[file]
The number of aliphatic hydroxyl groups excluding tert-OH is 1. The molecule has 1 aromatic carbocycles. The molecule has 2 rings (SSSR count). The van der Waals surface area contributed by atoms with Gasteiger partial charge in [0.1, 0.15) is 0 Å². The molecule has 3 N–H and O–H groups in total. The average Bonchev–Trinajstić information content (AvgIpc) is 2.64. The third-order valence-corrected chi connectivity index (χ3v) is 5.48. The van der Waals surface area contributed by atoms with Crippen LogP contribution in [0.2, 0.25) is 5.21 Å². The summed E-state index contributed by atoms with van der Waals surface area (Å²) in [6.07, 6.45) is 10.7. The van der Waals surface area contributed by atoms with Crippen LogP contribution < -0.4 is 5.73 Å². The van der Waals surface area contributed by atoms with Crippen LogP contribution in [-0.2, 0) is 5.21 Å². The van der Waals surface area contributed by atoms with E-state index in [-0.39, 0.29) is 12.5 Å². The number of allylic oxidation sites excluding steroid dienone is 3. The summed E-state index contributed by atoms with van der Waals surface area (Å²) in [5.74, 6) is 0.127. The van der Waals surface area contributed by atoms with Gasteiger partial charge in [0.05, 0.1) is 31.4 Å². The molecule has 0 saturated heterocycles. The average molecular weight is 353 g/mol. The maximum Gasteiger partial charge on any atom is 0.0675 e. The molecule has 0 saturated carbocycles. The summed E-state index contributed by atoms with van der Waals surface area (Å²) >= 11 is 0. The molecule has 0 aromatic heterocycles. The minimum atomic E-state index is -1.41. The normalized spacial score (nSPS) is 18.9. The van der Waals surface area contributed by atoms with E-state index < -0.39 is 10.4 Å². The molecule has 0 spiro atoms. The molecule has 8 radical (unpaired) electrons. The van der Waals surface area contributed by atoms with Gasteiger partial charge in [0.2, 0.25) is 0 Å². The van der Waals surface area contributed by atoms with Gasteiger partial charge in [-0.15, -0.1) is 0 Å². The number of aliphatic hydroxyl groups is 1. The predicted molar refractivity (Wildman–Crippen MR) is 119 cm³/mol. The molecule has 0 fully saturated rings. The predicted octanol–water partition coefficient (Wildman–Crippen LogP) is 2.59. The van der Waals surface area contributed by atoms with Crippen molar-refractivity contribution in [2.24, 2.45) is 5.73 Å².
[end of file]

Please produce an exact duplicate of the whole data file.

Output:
The number of aliphatic hydroxyl groups excluding tert-OH is 1. The molecule has 1 aromatic carbocycles. The molecule has 2 rings (SSSR count). The van der Waals surface area contributed by atoms with Gasteiger partial charge in [0.1, 0.15) is 0 Å². The molecule has 3 N–H and O–H groups in total. The average Bonchev–Trinajstić information content (AvgIpc) is 2.64. The third-order valence-corrected chi connectivity index (χ3v) is 5.48. The van der Waals surface area contributed by atoms with Crippen LogP contribution in [0.2, 0.25) is 5.21 Å². The summed E-state index contributed by atoms with van der Waals surface area (Å²) in [6.07, 6.45) is 10.7. The van der Waals surface area contributed by atoms with Crippen LogP contribution < -0.4 is 5.73 Å². The van der Waals surface area contributed by atoms with Crippen LogP contribution in [-0.2, 0) is 5.21 Å². The van der Waals surface area contributed by atoms with E-state index in [-0.39, 0.29) is 12.5 Å². The number of allylic oxidation sites excluding steroid dienone is 3. The summed E-state index contributed by atoms with van der Waals surface area (Å²) in [5.74, 6) is 0.127. The van der Waals surface area contributed by atoms with Gasteiger partial charge in [0.05, 0.1) is 31.4 Å². The molecule has 0 saturated heterocycles. The average molecular weight is 353 g/mol. The maximum Gasteiger partial charge on any atom is 0.0675 e. The molecule has 0 saturated carbocycles. The summed E-state index contributed by atoms with van der Waals surface area (Å²) >= 11 is 0. The molecule has 0 aromatic heterocycles. The minimum atomic E-state index is -1.41. The normalized spacial score (nSPS) is 18.9. The van der Waals surface area contributed by atoms with E-state index < -0.39 is 10.4 Å². The molecule has 0 spiro atoms. The molecule has 8 radical (unpaired) electrons. The van der Waals surface area contributed by atoms with Gasteiger partial charge in [0.2, 0.25) is 0 Å². The van der Waals surface area contributed by atoms with Gasteiger partial charge in [-0.15, -0.1) is 0 Å². The number of aliphatic hydroxyl groups is 1. The predicted molar refractivity (Wildman–Crippen MR) is 119 cm³/mol. The molecule has 0 fully saturated rings. The predicted octanol–water partition coefficient (Wildman–Crippen LogP) is 2.59. The van der Waals surface area contributed by atoms with Crippen molar-refractivity contribution in [2.24, 2.45) is 5.73 Å².